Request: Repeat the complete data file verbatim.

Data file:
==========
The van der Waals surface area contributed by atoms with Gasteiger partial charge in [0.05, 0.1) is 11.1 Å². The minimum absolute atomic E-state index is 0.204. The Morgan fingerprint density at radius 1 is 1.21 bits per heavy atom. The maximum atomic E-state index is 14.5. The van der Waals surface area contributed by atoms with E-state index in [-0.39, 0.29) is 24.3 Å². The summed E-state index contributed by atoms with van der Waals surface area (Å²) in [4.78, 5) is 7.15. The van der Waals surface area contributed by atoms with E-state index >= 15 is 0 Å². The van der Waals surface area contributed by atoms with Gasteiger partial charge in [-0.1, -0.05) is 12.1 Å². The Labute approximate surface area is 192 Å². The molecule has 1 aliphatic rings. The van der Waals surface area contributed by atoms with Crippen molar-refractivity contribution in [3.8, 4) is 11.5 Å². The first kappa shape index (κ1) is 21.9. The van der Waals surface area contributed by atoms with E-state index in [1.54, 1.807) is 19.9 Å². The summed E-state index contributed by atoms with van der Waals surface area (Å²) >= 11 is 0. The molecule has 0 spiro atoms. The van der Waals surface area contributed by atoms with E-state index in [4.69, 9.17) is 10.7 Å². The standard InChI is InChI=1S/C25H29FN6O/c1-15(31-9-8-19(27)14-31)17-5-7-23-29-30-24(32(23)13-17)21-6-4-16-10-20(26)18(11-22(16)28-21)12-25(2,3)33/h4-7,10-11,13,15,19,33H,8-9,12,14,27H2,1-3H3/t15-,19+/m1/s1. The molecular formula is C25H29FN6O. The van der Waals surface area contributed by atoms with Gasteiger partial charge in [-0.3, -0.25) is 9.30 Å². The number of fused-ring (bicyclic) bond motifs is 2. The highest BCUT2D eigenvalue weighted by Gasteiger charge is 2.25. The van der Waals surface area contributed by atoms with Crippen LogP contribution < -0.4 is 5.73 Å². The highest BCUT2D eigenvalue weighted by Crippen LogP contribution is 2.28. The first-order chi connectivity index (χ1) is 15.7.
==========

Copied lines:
The van der Waals surface area contributed by atoms with Gasteiger partial charge in [0.05, 0.1) is 11.1 Å². The minimum absolute atomic E-state index is 0.204. The Morgan fingerprint density at radius 1 is 1.21 bits per heavy atom. The maximum atomic E-state index is 14.5. The van der Waals surface area contributed by atoms with E-state index in [-0.39, 0.29) is 24.3 Å². The summed E-state index contributed by atoms with van der Waals surface area (Å²) in [4.78, 5) is 7.15. The van der Waals surface area contributed by atoms with E-state index >= 15 is 0 Å². The van der Waals surface area contributed by atoms with Gasteiger partial charge in [-0.1, -0.05) is 12.1 Å². The Labute approximate surface area is 192 Å². The molecule has 1 aliphatic rings. The van der Waals surface area contributed by atoms with Crippen molar-refractivity contribution in [3.8, 4) is 11.5 Å². The first kappa shape index (κ1) is 21.9. The van der Waals surface area contributed by atoms with E-state index in [1.54, 1.807) is 19.9 Å². The summed E-state index contributed by atoms with van der Waals surface area (Å²) >= 11 is 0. The molecule has 0 spiro atoms. The van der Waals surface area contributed by atoms with E-state index in [4.69, 9.17) is 10.7 Å². The standard InChI is InChI=1S/C25H29FN6O/c1-15(31-9-8-19(27)14-31)17-5-7-23-29-30-24(32(23)13-17)21-6-4-16-10-20(26)18(11-22(16)28-21)12-25(2,3)33/h4-7,10-11,13,15,19,33H,8-9,12,14,27H2,1-3H3/t15-,19+/m1/s1. The molecular formula is C25H29FN6O. The van der Waals surface area contributed by atoms with Gasteiger partial charge in [-0.3, -0.25) is 9.30 Å². The number of fused-ring (bicyclic) bond motifs is 2. The highest BCUT2D eigenvalue weighted by Gasteiger charge is 2.25. The van der Waals surface area contributed by atoms with Crippen LogP contribution < -0.4 is 5.73 Å². The highest BCUT2D eigenvalue weighted by Crippen LogP contribution is 2.28. The first-order chi connectivity index (χ1) is 15.7.